As of ten days ago, Muslims entered the first month of the Islamic New Year 1433, a month known as Muharram. To non-Muslims, this will most likely not mean very much, so I shall explain. Muharram is a period of 40 days in which some Muslims, the majority Shia, mourn the death of the grandson of the Prophet Muhammad, Imam Hussein. Traditionally, the first ten days of Muharram which lead up to the day of the Imam’s death are spent learning and reflecting upon his message and relating the stories of Karbala. This is intended to inspire believers to remember the trials that this man and his family went through, so that we don’t take our freedom and beliefs for granted.
For anyone who has experienced or taken part in Muharram ceremonies, they will know that this month not only has massive religious importance but also a very significant cultural aspect. The rituals and traditions of this mourning period vary from mosque to mosque in accordance with the ethnic background of those who run them. Mourning for the death of a religious figure in the same way one would mourn for the death of a family member demonstrates the amount of love and respect these people have for their leader. However, having such a strong cultural presence may undermine the underlying spiritual message of the ceremony. It is this variety in the way in which this event is commemorated that first prompted my confusion about where culture ends and religion begins.
Culture and religion are very similar concepts. A religion is a system of beliefs based on ideas regarding origins, existence and purpose, and a culture is a network of values and practices based on the similar beliefs of a population. A synergy exists between the two where it is often impossible to differentiate between them. Take the English tradition of a Sunday lunch, for example. Most of us will know the religious origins of the Sunday lunch; before leaving for church on a Sunday morning, the roast is put in the oven to cook during the service so that when the family return home, they can all sit down together and eat. Nowadays, the Sunday lunch has fewer religious connotations but is still a staple of British culture which represents a peaceful end to the weekend.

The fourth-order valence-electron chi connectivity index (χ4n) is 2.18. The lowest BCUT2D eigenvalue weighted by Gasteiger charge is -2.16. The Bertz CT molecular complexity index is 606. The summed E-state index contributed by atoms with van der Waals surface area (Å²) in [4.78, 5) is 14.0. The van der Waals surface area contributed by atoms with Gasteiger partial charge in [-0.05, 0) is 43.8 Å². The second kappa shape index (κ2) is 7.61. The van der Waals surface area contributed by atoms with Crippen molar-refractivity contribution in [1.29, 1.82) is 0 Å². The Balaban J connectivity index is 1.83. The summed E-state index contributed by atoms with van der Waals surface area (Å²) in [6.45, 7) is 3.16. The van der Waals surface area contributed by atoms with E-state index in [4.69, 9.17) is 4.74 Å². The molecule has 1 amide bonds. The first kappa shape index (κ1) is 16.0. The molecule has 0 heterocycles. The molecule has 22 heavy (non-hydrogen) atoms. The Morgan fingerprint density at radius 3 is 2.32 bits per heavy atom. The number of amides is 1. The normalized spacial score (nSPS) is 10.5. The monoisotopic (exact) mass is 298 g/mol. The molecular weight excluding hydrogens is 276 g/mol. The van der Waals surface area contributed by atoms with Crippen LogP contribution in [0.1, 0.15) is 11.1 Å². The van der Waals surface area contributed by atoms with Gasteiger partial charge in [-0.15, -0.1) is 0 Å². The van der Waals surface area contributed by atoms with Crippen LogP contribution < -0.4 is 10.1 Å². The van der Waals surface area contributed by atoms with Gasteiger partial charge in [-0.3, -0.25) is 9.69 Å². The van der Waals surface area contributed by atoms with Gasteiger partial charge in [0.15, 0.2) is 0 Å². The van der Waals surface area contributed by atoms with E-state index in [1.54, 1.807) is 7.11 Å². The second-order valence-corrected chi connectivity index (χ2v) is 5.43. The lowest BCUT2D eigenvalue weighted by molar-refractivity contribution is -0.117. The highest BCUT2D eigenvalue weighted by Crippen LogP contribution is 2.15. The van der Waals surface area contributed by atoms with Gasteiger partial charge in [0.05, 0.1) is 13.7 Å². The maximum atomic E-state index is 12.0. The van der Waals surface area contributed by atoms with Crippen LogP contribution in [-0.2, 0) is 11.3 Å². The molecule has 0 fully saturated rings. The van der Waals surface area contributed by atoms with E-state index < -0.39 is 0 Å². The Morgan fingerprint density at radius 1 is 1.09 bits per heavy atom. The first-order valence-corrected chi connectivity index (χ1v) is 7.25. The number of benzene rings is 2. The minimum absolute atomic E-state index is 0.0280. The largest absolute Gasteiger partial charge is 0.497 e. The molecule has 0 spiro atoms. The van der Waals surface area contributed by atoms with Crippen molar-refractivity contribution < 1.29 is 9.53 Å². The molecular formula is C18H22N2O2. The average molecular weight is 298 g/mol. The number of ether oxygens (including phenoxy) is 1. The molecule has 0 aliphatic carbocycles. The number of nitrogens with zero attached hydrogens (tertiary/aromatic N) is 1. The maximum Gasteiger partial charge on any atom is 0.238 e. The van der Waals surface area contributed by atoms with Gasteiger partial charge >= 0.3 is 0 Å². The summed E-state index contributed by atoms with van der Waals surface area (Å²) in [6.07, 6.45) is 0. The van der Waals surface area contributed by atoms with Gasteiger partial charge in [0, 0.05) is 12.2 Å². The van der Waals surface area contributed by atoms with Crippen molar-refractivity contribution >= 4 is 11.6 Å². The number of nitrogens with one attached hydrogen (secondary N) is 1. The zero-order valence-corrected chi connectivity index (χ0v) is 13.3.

Culture is something that cannot be taught or learnt like a science, rather it is something to be lived almost instinctively. Yet, if you are lucky enough to be mixed-race, like myself, you may find you have a slightly more acute awareness of culture. While being mixed-race is undoubtedly enriching, it is also, inevitably, an endless awkward situation. Never knowing where to stand, what to say, not to mention my awfully unconvincing Iraqi accent, I spend most of my life tripping over my own two feet as I attempt to stumble my way through marriages, engagements, funerals and even the simple act of talking to my elders. I recently committed the huge faux pas of saying ‘excuse me’ to someone older than myself when trying to walk past, a crime which hitherto I was blissfully unaware of, prompting countless gasps and apologies from my embarrassed friends. I always seem to be doing that one thing that metaphorically slaps the Iraqi culture in the face. The same is also true when I endeavour to be English, but fortunately, to a lesser extent.
When considering mere traditions, my lack of cultural identity is inconvenient, but it’s not the end of the world. Yet when it comes to religion, things become a lot more complicated. Like many people, I started taking a greater interest in my religion when I started university. This solo exploration wasn’t, and still isn’t, easy. With each culture comes a subtly different form of Islam, each with its own language, traditions and ideologies. And when you become part of a religion, you also become part of a community. This community not only influences its people but also the religion they practice, and the two become almost inseparable. But must this be the case?
It need not be said that without culture, the world would be an awfully boring place. The massive cultural diversity that exists globally brings us the food, music, film, fashion and art that make life interesting. However, religion is a very personal journey that must be explored with intense thought and deliberate intention. When religious acts become intermingled with cultural traditions, the ultimate focus can become somewhat obscured. Being surrounded by unfamiliar or indecipherable cultural practices while one is in a vulnerable state of prayer can be both a daunting and isolating experience.
The relationship between culture and religion is what makes the world what it is today. I can in no way deny that exploring different cultures and meeting new people has enriched both my spirituality and my worldly outlook. However, when pushed to extremes, certain cultural practices can overtake these beneficial aspects and religion is in danger of becoming more a show of piety rather than a genuine effort to worship. This dynamic has always and will always exist, but with more and more western Muslims, we may be looking at a new version in the making. Who knows, maybe Friday lunch will catch on…
Photo Credits: Mixed Brittania - http://www.bbc.co.uk/programmes/b015qms8
Reclaim Your Stage:
The Platform is a groundbreaking blog that provides current affairs and cultural commentary. Our pieces offer challenging opinions from a range of spectrums; that’s why we love hosting a platform for them.